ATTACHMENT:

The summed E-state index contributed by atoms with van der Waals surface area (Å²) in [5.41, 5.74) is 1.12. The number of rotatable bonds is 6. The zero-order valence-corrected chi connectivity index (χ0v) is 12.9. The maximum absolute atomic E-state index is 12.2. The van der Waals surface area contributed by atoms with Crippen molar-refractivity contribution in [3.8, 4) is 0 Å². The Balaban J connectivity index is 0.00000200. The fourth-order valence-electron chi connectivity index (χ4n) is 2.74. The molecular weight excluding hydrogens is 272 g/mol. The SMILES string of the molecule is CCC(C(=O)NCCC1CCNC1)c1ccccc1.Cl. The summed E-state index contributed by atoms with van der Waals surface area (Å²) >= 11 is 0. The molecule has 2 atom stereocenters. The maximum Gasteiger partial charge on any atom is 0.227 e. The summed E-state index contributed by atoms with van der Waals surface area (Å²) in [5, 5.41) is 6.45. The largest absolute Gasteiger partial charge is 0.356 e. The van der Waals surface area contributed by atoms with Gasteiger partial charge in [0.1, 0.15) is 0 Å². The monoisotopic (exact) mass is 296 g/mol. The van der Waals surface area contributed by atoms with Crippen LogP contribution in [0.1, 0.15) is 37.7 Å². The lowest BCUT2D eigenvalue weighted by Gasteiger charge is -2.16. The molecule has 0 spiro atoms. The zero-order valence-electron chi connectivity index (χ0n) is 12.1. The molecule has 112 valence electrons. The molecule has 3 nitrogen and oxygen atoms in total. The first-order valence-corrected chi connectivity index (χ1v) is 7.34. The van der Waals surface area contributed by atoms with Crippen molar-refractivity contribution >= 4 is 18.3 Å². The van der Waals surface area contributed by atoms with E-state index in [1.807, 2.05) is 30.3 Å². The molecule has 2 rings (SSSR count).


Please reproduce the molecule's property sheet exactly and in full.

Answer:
The summed E-state index contributed by atoms with van der Waals surface area (Å²) in [5.41, 5.74) is 1.12. The number of rotatable bonds is 6. The zero-order valence-corrected chi connectivity index (χ0v) is 12.9. The maximum absolute atomic E-state index is 12.2. The van der Waals surface area contributed by atoms with Crippen molar-refractivity contribution in [3.8, 4) is 0 Å². The Balaban J connectivity index is 0.00000200. The fourth-order valence-electron chi connectivity index (χ4n) is 2.74. The molecular weight excluding hydrogens is 272 g/mol. The SMILES string of the molecule is CCC(C(=O)NCCC1CCNC1)c1ccccc1.Cl. The summed E-state index contributed by atoms with van der Waals surface area (Å²) >= 11 is 0. The molecule has 2 atom stereocenters. The maximum Gasteiger partial charge on any atom is 0.227 e. The summed E-state index contributed by atoms with van der Waals surface area (Å²) in [5, 5.41) is 6.45. The largest absolute Gasteiger partial charge is 0.356 e. The van der Waals surface area contributed by atoms with Gasteiger partial charge in [0.1, 0.15) is 0 Å². The monoisotopic (exact) mass is 296 g/mol. The van der Waals surface area contributed by atoms with Crippen LogP contribution in [0.1, 0.15) is 37.7 Å². The lowest BCUT2D eigenvalue weighted by Gasteiger charge is -2.16. The molecule has 0 spiro atoms. The zero-order valence-electron chi connectivity index (χ0n) is 12.1. The molecule has 112 valence electrons. The molecule has 3 nitrogen and oxygen atoms in total. The first-order valence-corrected chi connectivity index (χ1v) is 7.34. The van der Waals surface area contributed by atoms with Crippen molar-refractivity contribution >= 4 is 18.3 Å². The van der Waals surface area contributed by atoms with E-state index in [1.807, 2.05) is 30.3 Å². The molecule has 2 rings (SSSR count).